The LGA was proud to co-host, with Lake Champlain Sea Grant, the 6th Annual Adirondack Champlain Regional Salt Summit, on Oct. 14 at the Fort William Henry Hotel & Conference Center in Lake George Village.
The Summit, coordinated by Lake George Waterkeeper Chris Navitsky, drew more than 200 elected officials, highway department staff, scientists, business owners and homeowners from 20 states either in-person or virtually to share their research, success stories and discuss ways for safely reducing their use of road salt, saving money and keeping the harmful salt out of waterbodies and drinking water wells.
Among the featured programs was the Lake George Road Salt Reduction Initiative, established by the LGA seven years ago in response to startling data that showed chloride levels in Lake George had more than tripled over a 30-year period, with road salt the primary culprit.
Watch each segment of the Salt Summit:
Kathy Flacke Muncil, CEO of the Fort William Henry Corp. and Chair of the LGA’s Council of Business Advisors opened the Summit with a call for the entire community to “hold hands together” to protect Lake George for generations to come. Rachel Seeber, Chair of the Warren County Board of Supervisors, welcomed attendees to the Summit and praised local municipalities’ success in reducing road salt use and saving taxpayers’ money.
Jim Sutherland, Ph.D., longtime science consultant to the LGA, provided an overview of the water quality sampling program he and Lake George Waterkeeper Chris Navitsky have implemented to continuously monitor the impacts the New York State Department of Transportation’s Rt. 9N pilot salt-reduction program is having on nearby tributaries.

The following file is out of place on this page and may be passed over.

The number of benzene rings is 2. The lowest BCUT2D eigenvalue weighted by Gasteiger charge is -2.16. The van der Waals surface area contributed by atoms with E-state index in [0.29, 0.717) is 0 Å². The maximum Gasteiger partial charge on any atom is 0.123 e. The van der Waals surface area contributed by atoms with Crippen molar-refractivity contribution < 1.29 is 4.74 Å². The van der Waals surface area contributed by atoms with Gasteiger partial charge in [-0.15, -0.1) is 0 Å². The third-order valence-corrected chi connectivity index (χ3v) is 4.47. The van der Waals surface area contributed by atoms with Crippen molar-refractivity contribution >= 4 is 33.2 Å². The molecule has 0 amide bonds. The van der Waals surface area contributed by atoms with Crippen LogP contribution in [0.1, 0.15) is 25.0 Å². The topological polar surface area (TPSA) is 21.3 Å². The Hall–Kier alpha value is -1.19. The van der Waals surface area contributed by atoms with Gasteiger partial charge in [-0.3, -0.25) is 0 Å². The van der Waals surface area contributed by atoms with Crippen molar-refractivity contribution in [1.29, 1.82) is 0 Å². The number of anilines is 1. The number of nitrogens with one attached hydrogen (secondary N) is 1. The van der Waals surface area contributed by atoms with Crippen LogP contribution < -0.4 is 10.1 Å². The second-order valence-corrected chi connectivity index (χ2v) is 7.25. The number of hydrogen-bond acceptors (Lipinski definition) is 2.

Joel Harrison, Ph.D., a research scientist at RPI’s Darrin Fresh Water Institute and member of The Jefferson Project scientific team, reported on a monitoring program at 11 Lake George tributaries. Among the findings: Hague Brook had the most statistically significant declining trend in chloride concentrations of the tributaries, with an average 4% per year reduction between 2016 and 2020. The LGA finds this particularly noteworthy given that the Town of Hague Highway Department has led the way in salt reduction in the watershed during that time. Dr. Harrison also reported that the highest chloride concentrations are found in those tributaries that are near the greatest amount of impervious surface (roads, parking lots, etc.), and that concentrations are higher during dry conditions (such as in late summer), when most of the stream flow is fed by groundwater; this suggests that the groundwater has become enriched in chloride.
The Lake George Road Salt Reduction Initiative success story was presented by Tim Fiallo of the Town of Hague Highway Department, Town of Lake George Highway Superintendent Rob Lanfear and Town Winter Management Specialist Rob Vopleus, along with Raqib Omer, founder and CEO of Viaesys, a key technology provider to the Initiative. Tim Fiallo spoke with pride and passion about Hague’s success in reducing road salt use from 1,600 tons per year during the winter of 2016-17 to 550 tons last year by pre-treating roads with brine to minimize ice build-up, and by using live-edge plows for a “closer shave.” Now, he said, “We’re ready to take it to the next level.” The Town of Lake George contingent spoke with equal enthusiasm about their achievements and commitment to continuous improvement for the betterment of the Lake and taxpayers’ wallets, echoing Rob Vopleu’s mantra of, “Our sweat is your equity.”